and the next day arrived at Florence, being recommended to the house of Signor Baritiére. in the Piazza del Spirito Santo, where we were exceedingly well treated. Florence is at the foot of the Apennines, the west part full of stately groves and pleasant meadows, beautified with more than a thousand houses and country palaces of note, belonging to gentlemen of the town. The river Arno runs through the city, in a broad, but very shallow channel, dividing it, as it were, in the middle, and over it are four most sumptuous bridges of stone. On that nearest to our quarter are the four Seasons, in white marble1; on another are the goldsmiths’ shops;2 at the head of the former stands a column of ophite, upon which a statue of Justice, with her balance and sword, cut out of porphyry, and the more remarkable for being the first which had been carved out of that hard material, and brought to perfection, after the art had been utterly lost; they say this was done by hardening the tools in the juice of certain herbs. This statue was erected in that corner, because there Cosmo3was first saluted with the news of Sienna being taken.
Near this is the famous Palazzo di Strozzi, a princely piece of architecture, in a rustic manner. The Palace of Pitti was built by that family, but of late greatly beautified by Cosmo ((Either Cosimo I or Cosimo II de’ Medici —GS)) with huge square stones of the Doric, Ionic, and the Corinthian orders, with a terrace at each side having rustic uncut balustrades, with a fountain that ends in a cascade seen from the great gate, and so forming a vista to the gardens. Nothing is more admirable than the vacant staircase, marbles, statues, urns, pictures, court, grotto, and waterworks. In the quadrangle is a huge jetto of water in a volto of four faces, with noble statues at each square, especially the Diana of porphyry above the grotto. We were here shown a prodigious great loadstone.
The garden has every variety, hills, dales, rocks, groves, aviaries, vivaries, fountains, especially one of five jettos, the middle basin being one of the longest stones I ever saw. Here is everything to make such a Paradise delightful. In the garden I saw a rose grafted on an orange tree. There was much topiary-work, and columns in architecture about the hedges. The Duke has added an ample laboratory, over against which stands a fort on a hill, where they told us his treasure is kept. In this Palace the Duke ordinarily resides, living with his Swiss guards, after the frugal Italian way, and even selling what he can spare of his wines, at the cellar under his very house, wicker bottles dangling over even the chief entrance into the palace, serving for a vintner’s bush.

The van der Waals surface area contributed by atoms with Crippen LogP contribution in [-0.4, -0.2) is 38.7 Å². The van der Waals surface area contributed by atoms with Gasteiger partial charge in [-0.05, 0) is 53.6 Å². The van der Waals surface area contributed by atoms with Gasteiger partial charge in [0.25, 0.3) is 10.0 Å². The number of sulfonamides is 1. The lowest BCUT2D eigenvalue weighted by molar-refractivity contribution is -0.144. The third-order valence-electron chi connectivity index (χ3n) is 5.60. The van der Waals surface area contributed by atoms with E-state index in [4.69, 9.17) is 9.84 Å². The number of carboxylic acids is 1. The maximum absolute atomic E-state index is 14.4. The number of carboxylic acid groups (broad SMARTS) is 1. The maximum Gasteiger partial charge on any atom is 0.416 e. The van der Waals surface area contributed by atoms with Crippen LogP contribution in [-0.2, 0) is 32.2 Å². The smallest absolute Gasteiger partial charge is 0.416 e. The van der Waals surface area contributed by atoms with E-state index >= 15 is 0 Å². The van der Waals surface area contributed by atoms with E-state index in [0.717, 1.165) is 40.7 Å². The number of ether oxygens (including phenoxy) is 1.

In the Church of Santo Spirito the altar and reliquary are most rich, and full of precious stones; there are four pillars of a kind of serpentine, and some of blue. Hence we went to another Palace of the Duke’s, called Palazzo Vecchio, before which is a statue of David4, by Michael Angelo, and one of Hercules, killing Cacus, the work of Baccio Bandinelli. The quadrangle about this is of the Corinthian order, and in the hall are many rare marbles, as those of Leo X. and Clement VII., both Popes of the Medicean family; also the acts of Cosmo, in rare painting. In the chapel is kept (as they would make one believe) the original Gospel of St. John, written with his own hand; and the famous Florentine Pandects, and divers precious stones. Near it is another pendent5 Tower like that of Pisa6, always threatening ruin.
Under the Court of Justice ((The Court was part of the Palazzo Vecchio —GS))is a stately arcade for men to walk in, and over that, the shops of divers rare artists who continually work for the great Duke. Above this is that renowned cimeliarchy, or repository, wherein are hundreds of admirable antiquities, statues of marble and metal, vases of porphyry, etc.; but among the statues none so famous as the Scipio, the Boar, the Idol of Apollo, brought from the Delphic Temple, and two triumphant columns. Over these hang the pictures of the most famous persons and illustrious men in arts or arms, to the number of 300, taken out of the museum of Paulus Jovius.